“The plunging oil price is like a dangerously addictive painkiller: short-term relief is being provided at a cost of serious long-term harm.”
That’s not the hyperbolic rhetoric of some raving enviro-fascist. It is, rather, the worldly voice of the Financial Times, the U.K.’s version of the Wall Street Journal.
The piece goes on to quote a researcher from Sandia National Labs who points out that suppliers have a vested interest in steep price drops, “because when the oil price falls like that, the economics of any of these alternatives … turn against you, and you walk away from it”.
Got that? A U.S. government official has gone on record all but accusing oil company executives of conspiring to quash the development of alternative energy sources by manipulating oil prices. (You may want to add that one to your file on “high crimes against humanity and nature.”)
A gasoline tax is a quintessential no-brainer. Time magazine, the most mainstream of U.S. media, is now on board. Even the pompous wing-nut Krauthammer called for a gas tax — in the form of a price floor — way back in 2004. (Didn’t he get the memo that conservatives are supposed to be against “social engineering?”)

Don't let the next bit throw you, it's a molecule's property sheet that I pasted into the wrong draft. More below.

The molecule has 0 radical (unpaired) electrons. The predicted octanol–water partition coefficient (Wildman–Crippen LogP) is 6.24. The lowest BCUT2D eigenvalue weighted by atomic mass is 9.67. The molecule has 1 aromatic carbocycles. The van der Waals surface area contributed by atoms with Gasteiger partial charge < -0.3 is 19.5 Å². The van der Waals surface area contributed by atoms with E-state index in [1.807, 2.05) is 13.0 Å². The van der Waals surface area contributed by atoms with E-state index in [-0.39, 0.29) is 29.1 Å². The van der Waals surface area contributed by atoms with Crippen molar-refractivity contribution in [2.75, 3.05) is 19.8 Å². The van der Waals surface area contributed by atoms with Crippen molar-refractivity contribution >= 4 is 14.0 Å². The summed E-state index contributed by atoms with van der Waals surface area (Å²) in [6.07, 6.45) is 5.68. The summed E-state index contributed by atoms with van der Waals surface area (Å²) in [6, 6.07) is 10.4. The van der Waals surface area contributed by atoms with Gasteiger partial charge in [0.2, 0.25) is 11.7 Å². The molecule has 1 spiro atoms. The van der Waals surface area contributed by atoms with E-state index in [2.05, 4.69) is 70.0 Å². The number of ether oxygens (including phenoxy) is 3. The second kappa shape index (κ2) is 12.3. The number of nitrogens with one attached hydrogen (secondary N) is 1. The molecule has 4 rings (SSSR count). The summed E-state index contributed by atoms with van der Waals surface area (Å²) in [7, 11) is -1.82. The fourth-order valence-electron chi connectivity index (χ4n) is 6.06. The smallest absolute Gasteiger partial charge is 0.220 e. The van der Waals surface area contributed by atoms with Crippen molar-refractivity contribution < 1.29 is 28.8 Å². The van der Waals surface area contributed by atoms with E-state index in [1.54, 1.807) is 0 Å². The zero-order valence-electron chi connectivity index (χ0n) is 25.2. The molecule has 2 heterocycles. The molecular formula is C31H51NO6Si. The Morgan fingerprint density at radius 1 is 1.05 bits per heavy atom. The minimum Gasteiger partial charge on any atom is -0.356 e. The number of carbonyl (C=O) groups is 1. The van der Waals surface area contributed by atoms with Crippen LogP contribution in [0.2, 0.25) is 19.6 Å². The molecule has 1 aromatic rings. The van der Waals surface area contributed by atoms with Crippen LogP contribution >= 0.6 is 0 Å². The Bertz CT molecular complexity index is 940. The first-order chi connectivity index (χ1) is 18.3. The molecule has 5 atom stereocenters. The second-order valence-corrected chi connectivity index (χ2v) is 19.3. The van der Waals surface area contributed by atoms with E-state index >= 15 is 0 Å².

But so far, not Obama. In a December 8 interview he said that “putting additional burdens on American families right now, I think, is a mistake.” He should have finished that sentence with “strictly from the perspective of my short-term political capital.”
If the roadblock truly is the immediate financial burden, then the solution is a tax shift, whereby increased taxes on gasoline get offset by a reduction in some other tax, ideally payroll tax. Under such a scheme, the overall tax burden remains relatively constant, gasoline consumers receive the desired cost signals, and the tax cuts help encourage a productive activity, i.e. employment. Sounds a lot like the kind of smart change Obama promised.